Wayne Gordon of UBS Global Wealth Management says both the U.K. and U.S. could kick their respective 'deal cans' down the road and discusses the risks caused by these uncertainties. » Read More
The UK parliament voted to keep Theresa May as Prime Minister. CNBC's Steve Sedgwick reports on what to expect next in the Brexit debate. » Read More
Oksana Antonenko of Control Risks says a no-deal Brexit could be "catastrophic" for the U.K. economy, and it is "absolutely crucial" that British businesses continue to plan for all eventualities. » Read More
Bill Smead of Smead Capital Management says it's "always darkest before the dawn," and exposure to British stocks will be helpful when things start to turn around. » Read More
The market's "benign" response to Brexit developments could make it "even more difficult" to get a deal because of a lack of pressure, says James Crabtree of the Lee Kuan Yew School of Public Policy.
Former Prime Minister of Ireland John Bruton says it is time for all politicians in the U.K. to put the interests of Britain and Europe before the interests of any particular party.
China's central bank pumped almost $83 billion into its banking system in a single day, which eased concerns over a potential funding squeeze in the economy ahead of a major festive season, analysts said.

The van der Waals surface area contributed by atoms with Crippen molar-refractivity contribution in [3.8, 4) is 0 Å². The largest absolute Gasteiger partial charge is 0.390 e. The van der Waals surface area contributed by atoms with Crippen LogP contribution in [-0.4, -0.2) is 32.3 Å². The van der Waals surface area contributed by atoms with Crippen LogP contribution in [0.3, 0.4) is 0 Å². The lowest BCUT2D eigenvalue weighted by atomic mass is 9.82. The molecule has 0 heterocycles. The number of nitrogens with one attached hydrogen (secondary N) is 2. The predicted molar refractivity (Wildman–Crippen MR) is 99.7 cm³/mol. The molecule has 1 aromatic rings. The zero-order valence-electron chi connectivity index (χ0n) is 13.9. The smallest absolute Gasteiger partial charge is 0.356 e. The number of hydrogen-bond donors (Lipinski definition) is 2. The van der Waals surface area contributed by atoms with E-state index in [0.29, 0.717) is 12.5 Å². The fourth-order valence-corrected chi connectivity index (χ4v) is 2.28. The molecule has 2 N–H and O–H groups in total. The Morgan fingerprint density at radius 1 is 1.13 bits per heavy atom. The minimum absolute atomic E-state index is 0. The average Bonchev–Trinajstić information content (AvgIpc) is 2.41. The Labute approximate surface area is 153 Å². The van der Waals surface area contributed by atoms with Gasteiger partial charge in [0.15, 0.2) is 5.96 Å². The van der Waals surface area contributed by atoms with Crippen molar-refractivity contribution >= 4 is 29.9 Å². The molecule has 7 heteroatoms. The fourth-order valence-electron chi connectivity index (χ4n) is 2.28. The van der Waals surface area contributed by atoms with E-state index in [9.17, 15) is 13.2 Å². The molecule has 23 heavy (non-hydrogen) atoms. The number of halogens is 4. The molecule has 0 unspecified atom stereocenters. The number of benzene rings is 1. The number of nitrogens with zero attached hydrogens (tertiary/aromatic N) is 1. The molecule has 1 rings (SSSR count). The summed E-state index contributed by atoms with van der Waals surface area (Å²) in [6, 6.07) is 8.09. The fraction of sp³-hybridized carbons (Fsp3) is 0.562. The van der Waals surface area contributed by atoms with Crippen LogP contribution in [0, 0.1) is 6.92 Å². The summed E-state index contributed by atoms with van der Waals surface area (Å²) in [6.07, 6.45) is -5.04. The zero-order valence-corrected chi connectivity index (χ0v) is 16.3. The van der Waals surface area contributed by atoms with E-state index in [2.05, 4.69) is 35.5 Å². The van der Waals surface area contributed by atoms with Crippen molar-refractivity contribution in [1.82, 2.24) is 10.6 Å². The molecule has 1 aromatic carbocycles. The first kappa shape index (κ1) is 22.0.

CNBC's Willem Marx reports on the results of the no-confidence vote in the House of Commons. Prime Minister Theresa May survived the vote, 325 to 306.
The United Kingdom's prime minister, Theresa May, survived a vote of no-confidence on the House of Commons after a massive Brexit defeat.
CNBC's "Power Lunch" team is joined by Ian Bremmer, president and founder of Eurasia Group, to discuss the possible outcomes for the United Kingdom's no-confidence vote in the Parliament.
J.P. Morgan CEO Jamie Dimon speaks at the Economic Club of New York about his fears surrounding the United Kingdom's Brexit vote.
The worst parliamentary defeat for a British prime minister in modern times has increased the likelihood of Brexit being scrapped altogether, Goldman Sachs said Wednesday.
UK parliament voted down Prime Minister Theresa May's Brexit plan. May will face a parliamentary wide vote of no confidence. CNBC's Steve Sedgwick reports.
Patrick Bennett of CIBC says his view on the British pound would only change if there is certainty in the U.K., with a "clear majority" one way or another.
Nicholas Holt of the British Chamber of Commerce in China says there is still positivity around increasing connectivity between the U.K. and China, especially around financial services.
If the European Union agrees to tighten the Irish backstop issue in the draft Brexit deal, U.K. Prime Minister Theresa May could get "very close" to winning a vote in Parliament, says Simon Tormey of the University of Sydney.
Christopher Brankin, CEO at TD Ameritrade Asia, says he expects the Brexit deadline to be pushed out further. He also says a second referendum in the U.K. would be positive for the British currency.
Antonio Fatas of INSEAD says the U.K. is likely to try to postpone the March 29 Brexit deadline and go back to negotiating a deal within the British Parliament.
If U.K. Prime Minister Theresa May returns to Parliament with a similar proposal, it will be "soundly rejected" again, says Nile Gardiner of The Heritage Foundation. He says the best course of action would be to announce that Britain is preparing for a no-deal Brexit.
James Cleverly, deputy chairman of the U.K.'s Conservative Party, says the leadership of the Labour Party should stop talking about "fantasy politics" and the idea of a general election.